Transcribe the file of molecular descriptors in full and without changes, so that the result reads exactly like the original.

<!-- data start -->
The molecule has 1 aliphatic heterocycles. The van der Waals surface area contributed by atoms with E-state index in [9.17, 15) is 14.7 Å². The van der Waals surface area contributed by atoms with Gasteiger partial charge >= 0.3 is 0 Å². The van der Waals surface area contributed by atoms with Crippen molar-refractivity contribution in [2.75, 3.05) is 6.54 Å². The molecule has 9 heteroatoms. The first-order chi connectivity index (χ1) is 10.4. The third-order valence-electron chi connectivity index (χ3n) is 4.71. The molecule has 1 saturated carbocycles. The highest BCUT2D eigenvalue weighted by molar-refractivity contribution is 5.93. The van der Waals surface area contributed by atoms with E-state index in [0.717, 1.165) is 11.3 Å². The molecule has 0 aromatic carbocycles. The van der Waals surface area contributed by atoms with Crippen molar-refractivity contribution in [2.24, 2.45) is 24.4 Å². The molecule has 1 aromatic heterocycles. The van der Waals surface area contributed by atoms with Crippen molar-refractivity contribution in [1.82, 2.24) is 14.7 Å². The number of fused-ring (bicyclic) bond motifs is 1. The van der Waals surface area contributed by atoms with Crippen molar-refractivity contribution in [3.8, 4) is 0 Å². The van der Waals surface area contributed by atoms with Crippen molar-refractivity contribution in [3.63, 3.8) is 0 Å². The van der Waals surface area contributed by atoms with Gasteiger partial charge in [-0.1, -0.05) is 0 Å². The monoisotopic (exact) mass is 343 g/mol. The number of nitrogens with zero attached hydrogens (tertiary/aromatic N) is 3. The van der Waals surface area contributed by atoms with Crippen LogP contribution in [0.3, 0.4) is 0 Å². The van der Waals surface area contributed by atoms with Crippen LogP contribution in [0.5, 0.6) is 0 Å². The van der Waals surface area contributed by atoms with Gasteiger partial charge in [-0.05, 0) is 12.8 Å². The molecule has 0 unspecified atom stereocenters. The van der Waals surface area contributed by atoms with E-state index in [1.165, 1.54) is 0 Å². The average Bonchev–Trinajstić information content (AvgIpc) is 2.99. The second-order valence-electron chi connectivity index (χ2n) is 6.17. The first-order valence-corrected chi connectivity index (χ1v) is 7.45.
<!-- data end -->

The molecule has 1 aliphatic heterocycles. The van der Waals surface area contributed by atoms with E-state index in [9.17, 15) is 14.7 Å². The van der Waals surface area contributed by atoms with Gasteiger partial charge >= 0.3 is 0 Å². The van der Waals surface area contributed by atoms with Crippen molar-refractivity contribution in [2.75, 3.05) is 6.54 Å². The molecule has 9 heteroatoms. The first-order chi connectivity index (χ1) is 10.4. The third-order valence-electron chi connectivity index (χ3n) is 4.71. The molecule has 1 saturated carbocycles. The highest BCUT2D eigenvalue weighted by molar-refractivity contribution is 5.93. The van der Waals surface area contributed by atoms with E-state index in [0.717, 1.165) is 11.3 Å². The molecule has 0 aromatic carbocycles. The van der Waals surface area contributed by atoms with Crippen molar-refractivity contribution in [2.24, 2.45) is 24.4 Å². The molecule has 1 aromatic heterocycles. The van der Waals surface area contributed by atoms with Crippen molar-refractivity contribution in [1.82, 2.24) is 14.7 Å². The number of fused-ring (bicyclic) bond motifs is 1. The van der Waals surface area contributed by atoms with Crippen molar-refractivity contribution in [3.8, 4) is 0 Å². The van der Waals surface area contributed by atoms with Crippen molar-refractivity contribution in [3.63, 3.8) is 0 Å². The van der Waals surface area contributed by atoms with Gasteiger partial charge in [-0.1, -0.05) is 0 Å². The monoisotopic (exact) mass is 343 g/mol. The number of nitrogens with zero attached hydrogens (tertiary/aromatic N) is 3. The van der Waals surface area contributed by atoms with Crippen LogP contribution in [0.3, 0.4) is 0 Å². The van der Waals surface area contributed by atoms with Crippen LogP contribution in [0.5, 0.6) is 0 Å². The van der Waals surface area contributed by atoms with Gasteiger partial charge in [-0.05, 0) is 12.8 Å². The molecule has 0 unspecified atom stereocenters. The van der Waals surface area contributed by atoms with E-state index in [1.165, 1.54) is 0 Å². The average Bonchev–Trinajstić information content (AvgIpc) is 2.99. The second-order valence-electron chi connectivity index (χ2n) is 6.17. The first-order valence-corrected chi connectivity index (χ1v) is 7.45.